What’s the difference between a 1031, DST, and QOZ? And where do REITs fall in?

Chloe Quigley, Business Exit Planning Advisor

If you have a piece of highly appreciated property, you may be considering what’s next. You may have heard the saying “swap ‘til you drop” which traditionally refers to continuing to do a 1031 exchange with a property until your passing and your heirs receive a step up in basis. But are there more options to defer capital gains with your real estate? And how can you know which one is the right for you?  Might there be options to defer taxes on gains of other investment assets as well?

To give you a breakdown of these options, we’ve put together the chart below.

* Like-kind refers to the nature of the investment. Any type of investment property can be exchanged for another type, or like-kind investment property. For example, a single-family rental can be exchanged for a duplex, raw land for a shopping center, an office for apartments. Any combination works and provides investor with great flexibility.

To get a full understanding of which option fits best into your personal financial plan, it is best to talk with your trusted financial advisor. They can coordinate with your tax advisor to get an even clearer picture of your potential savings. Additionally, should you go the DST or QOZ route, they’ll be able to supply you with several proposals that demonstrate the options available to you. Investing in real estate has some obvious benefits, but there are additional risks as it pertains to illiquidity and varying hold periods.

What about REITS? If you’re wondering where REITs fall into the real estate investment option space, one thing to note is that REITs are not traditionally eligible for 1031 capital gain deferral, while there are some ways to do this through a DST. REIT investors are investing in shares of a company that owns multiple pieces of real estate – not the real estate itself. Also, noteworthy, REIT investments are usually much smaller than investments in DSTs or QOZs (as little as $1,000). They can be traded on the stock exchange and are a more liquid option for newer investors with a desire to diversity with real estate exposure.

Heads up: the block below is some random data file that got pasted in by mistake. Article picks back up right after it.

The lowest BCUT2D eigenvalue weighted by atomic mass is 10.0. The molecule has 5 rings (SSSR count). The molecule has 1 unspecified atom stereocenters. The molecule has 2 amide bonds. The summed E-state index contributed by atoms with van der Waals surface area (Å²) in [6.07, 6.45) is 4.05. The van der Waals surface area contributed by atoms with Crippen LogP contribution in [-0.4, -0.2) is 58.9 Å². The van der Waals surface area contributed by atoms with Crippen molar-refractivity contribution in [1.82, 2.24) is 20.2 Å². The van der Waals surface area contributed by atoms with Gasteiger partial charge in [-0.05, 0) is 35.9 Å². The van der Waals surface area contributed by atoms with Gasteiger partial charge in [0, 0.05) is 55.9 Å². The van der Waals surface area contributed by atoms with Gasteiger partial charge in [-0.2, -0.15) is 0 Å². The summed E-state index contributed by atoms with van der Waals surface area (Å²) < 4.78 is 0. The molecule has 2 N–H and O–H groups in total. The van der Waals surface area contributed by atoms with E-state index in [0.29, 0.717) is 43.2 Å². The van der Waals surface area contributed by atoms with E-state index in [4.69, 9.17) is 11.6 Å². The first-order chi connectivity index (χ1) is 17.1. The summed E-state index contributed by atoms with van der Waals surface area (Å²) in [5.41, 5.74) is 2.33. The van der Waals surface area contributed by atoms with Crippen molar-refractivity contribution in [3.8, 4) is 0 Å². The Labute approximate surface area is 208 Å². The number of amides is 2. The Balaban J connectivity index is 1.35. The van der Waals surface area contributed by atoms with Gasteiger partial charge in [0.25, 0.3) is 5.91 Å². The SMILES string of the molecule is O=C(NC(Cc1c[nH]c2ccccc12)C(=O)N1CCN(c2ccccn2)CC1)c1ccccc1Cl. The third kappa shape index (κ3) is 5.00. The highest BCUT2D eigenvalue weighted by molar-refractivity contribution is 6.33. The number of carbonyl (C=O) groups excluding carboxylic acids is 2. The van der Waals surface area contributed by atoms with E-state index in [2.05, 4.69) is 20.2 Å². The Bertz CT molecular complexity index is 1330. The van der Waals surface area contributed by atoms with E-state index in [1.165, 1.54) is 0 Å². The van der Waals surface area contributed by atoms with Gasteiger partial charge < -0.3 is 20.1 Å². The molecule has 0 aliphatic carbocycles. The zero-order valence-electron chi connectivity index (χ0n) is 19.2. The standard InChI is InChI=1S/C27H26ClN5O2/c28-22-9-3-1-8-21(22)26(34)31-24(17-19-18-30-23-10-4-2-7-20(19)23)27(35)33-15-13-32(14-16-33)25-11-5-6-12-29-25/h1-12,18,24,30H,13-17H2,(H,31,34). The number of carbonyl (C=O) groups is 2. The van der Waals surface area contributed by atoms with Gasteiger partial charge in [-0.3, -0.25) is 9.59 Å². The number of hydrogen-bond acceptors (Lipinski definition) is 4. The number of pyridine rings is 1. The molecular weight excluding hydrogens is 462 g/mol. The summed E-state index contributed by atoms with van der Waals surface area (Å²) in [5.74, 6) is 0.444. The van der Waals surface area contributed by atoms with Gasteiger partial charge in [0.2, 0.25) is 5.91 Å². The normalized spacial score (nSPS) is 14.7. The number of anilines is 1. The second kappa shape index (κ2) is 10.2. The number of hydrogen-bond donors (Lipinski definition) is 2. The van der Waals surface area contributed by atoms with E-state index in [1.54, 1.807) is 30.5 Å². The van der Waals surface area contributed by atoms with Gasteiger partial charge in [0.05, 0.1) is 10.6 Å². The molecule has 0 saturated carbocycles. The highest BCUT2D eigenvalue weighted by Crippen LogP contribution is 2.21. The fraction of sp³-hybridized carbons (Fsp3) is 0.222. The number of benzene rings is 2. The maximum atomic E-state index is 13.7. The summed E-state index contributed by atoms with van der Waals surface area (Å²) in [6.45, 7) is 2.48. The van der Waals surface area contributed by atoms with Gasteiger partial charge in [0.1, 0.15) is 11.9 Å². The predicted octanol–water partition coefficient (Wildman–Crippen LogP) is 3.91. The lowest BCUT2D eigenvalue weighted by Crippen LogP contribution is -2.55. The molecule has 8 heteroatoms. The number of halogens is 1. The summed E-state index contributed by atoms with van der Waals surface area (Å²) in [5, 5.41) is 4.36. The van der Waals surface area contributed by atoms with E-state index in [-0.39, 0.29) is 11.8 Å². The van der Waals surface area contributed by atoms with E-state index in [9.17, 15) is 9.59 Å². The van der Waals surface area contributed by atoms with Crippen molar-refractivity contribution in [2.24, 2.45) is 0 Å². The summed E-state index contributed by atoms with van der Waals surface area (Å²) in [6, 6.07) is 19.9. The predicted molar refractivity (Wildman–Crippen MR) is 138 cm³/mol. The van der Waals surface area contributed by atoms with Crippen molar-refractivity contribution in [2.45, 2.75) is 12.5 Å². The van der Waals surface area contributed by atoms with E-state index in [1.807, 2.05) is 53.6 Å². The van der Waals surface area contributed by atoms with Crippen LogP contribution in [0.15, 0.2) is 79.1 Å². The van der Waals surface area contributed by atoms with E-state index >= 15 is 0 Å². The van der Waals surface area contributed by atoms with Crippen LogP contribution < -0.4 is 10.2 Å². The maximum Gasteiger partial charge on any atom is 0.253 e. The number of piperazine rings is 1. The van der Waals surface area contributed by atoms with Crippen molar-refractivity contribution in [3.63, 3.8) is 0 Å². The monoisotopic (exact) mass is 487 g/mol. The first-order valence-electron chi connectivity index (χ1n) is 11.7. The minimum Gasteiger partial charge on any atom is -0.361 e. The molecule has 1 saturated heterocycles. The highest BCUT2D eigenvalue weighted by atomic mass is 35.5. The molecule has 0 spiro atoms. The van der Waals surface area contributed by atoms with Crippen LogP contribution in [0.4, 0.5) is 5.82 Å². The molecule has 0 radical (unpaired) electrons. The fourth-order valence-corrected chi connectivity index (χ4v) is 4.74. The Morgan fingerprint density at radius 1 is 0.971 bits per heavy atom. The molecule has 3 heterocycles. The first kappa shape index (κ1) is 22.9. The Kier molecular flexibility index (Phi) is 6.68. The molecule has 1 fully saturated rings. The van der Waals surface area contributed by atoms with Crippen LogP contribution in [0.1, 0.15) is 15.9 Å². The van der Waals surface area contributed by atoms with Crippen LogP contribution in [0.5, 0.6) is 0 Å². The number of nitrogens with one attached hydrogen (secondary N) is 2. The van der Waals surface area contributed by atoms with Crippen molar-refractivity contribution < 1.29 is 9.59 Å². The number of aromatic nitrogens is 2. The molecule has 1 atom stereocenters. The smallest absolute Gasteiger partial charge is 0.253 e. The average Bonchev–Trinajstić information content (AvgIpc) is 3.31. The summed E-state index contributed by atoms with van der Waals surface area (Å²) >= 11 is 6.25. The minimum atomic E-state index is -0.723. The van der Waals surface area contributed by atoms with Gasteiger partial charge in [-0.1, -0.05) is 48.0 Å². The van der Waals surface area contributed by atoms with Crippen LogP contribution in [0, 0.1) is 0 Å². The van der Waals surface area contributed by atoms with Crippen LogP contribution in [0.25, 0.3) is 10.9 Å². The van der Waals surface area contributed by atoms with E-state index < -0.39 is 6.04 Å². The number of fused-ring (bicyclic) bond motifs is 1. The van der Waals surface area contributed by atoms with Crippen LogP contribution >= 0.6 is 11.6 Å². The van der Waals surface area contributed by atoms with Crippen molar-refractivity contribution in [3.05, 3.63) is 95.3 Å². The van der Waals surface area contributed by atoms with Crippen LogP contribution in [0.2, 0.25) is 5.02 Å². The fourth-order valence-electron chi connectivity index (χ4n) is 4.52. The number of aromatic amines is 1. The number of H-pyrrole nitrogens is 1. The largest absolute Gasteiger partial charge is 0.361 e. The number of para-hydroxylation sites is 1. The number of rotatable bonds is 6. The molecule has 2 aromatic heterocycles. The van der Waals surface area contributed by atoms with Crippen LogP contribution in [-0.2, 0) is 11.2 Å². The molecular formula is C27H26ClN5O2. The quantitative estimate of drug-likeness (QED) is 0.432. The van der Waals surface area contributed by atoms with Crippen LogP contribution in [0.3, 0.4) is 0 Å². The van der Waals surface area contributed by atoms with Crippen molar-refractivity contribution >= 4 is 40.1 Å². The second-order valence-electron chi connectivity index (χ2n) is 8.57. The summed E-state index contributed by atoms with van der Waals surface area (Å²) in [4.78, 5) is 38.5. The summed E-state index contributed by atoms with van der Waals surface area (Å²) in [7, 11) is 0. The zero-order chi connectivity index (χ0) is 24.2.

Saving taxes while liquidating assets is really important.  To understand what is the best option for you, it is best to lay out your entire plan with your trusted team to find a solution that meets you and your family’s goals and needs.

Chloe is a non-registered associate of Cetera Advisor Networks.

This piece is not intended to provide specific legal, tax, or other professional advice. For a comprehensive review of your personal situation, always consult with a tax or legal advisor.

Neither Cetera Advisor Networks LLC nor any of its representative give legal or tax advice.

REITs are subject to various risks such as illiquidity and property devaluations based on adverse economic and real estate market conditions and may not be suitable for all investors. A prospectus that discloses all risks, fees and expenses may be obtained from 847-304-1990. Read the prospectus carefully before investing. This is not a solicitation or offering which can only be made in conjunction with a copy of the prospectus.

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